"The one thing we know for sure is that the president himself still refuses to take any personal responsibility for the failures of his administration," Jordan said. "He obviously would be extremely happy to have the buck stop across the river [at the CIA's Virginia headquarters] in Langley."

Democratic pollster Geoffrey Garin, who worked for retired Gen. Wesley K. Clark in the presidential primaries, suggested that the longer the questions about shoddy intelligence persisted, the worse it was for Bush.

"For the short term at least, the message that comes across to voters is that things in the Bush administration are unsettled on matters of national security and intelligence," Garin said. "And an area that was supposed to be the strong suit, politically, of this administration is in fact an area where there is turmoil and change and uncertainty."

Bush failed to reap maximum benefit from the way he handled the resignation, Garin said. Instead of acknowledging problems at the CIA when he announced the resignation, he said, Bush lauded the former director.

"Whatever potential there may have been for this to kind of serve as a clean break and a point of demarcation was squandered when the president heaped all sorts of praise on Tenet today," Garin said. "The last impression of Tenet as part of the Bush administration was one of kind of a warm and full embrace."

The question of whether Tenet's resignation will benefit or damage the president also hinges on what Tenet does once he is out of office. Conservatives expressed concern that he might become an administration critic in the pattern of former counterterrorism chief Richard A. Clarke, whose book "Against All Enemies" has fueled the scandal over pre-Sept. 11 intelligence.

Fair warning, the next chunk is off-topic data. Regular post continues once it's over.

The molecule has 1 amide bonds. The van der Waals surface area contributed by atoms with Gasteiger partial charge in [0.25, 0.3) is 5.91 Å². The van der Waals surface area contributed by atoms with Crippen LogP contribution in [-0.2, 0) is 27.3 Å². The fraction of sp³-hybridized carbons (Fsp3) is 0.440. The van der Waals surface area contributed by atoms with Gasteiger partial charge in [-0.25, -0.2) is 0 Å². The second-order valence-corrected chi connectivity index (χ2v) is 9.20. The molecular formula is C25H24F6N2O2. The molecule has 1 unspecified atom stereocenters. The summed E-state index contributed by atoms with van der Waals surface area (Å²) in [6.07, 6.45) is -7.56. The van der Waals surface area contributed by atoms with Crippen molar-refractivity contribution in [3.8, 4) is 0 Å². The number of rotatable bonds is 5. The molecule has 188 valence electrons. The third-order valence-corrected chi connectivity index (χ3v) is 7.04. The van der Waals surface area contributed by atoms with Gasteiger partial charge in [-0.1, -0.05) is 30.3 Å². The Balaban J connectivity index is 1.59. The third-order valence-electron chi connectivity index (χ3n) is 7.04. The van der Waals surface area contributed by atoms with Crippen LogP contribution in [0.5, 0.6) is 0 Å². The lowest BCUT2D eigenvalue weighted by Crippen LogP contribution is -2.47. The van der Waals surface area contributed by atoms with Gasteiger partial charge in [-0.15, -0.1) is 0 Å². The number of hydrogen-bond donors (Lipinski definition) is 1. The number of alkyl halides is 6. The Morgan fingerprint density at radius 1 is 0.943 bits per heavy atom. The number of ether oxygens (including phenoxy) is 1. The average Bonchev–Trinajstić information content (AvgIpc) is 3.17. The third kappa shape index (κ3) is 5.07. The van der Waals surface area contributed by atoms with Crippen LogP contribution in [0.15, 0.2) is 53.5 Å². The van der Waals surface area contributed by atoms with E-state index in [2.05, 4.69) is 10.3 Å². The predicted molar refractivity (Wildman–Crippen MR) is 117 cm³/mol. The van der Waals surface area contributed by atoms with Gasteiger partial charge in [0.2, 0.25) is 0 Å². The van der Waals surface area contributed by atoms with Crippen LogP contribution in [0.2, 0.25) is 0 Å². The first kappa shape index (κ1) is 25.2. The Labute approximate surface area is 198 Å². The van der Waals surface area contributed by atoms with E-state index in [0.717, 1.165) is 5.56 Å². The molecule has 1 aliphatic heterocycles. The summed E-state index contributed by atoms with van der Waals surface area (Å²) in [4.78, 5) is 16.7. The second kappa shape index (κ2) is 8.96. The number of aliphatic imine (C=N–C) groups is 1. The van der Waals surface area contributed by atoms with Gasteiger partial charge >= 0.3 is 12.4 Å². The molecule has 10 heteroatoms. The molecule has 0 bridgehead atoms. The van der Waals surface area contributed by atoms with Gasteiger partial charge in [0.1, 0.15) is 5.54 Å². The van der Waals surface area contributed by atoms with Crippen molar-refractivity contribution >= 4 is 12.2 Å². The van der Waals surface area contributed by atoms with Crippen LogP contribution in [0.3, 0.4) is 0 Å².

"If he's talking, if he's going to be an active critic, it's going to be very bad for the president," said John Fortier, a political analyst at the American Enterprise Institute. "If not, [Tenet's resignation] allows Bush to have some benefit, to ease some of the criticism that will come out in the 9/11 report."

Fortier said Tenet's decision to resign suggested that the two reports would contain stiff criticism. If Tenet and Bush thought he could weather the storm, he wouldn't have resigned.

"Doing it ahead of time is better than doing it under duress," Fortier explained. "That would make Bush seem weak, simply bending to public opinion. And for Tenet it would be more humiliating to leave when there are people calling for your head."

In the end, the best news for Bush about Tenet's resignation may be that it came five months before the election. That gives him time to repair whatever damage he may suffer.

"I would tend to think that this would have at best a minimal effect on the election," Bond said. "I don't think people are going to vote against Bush or for Kerry because of George Tenet."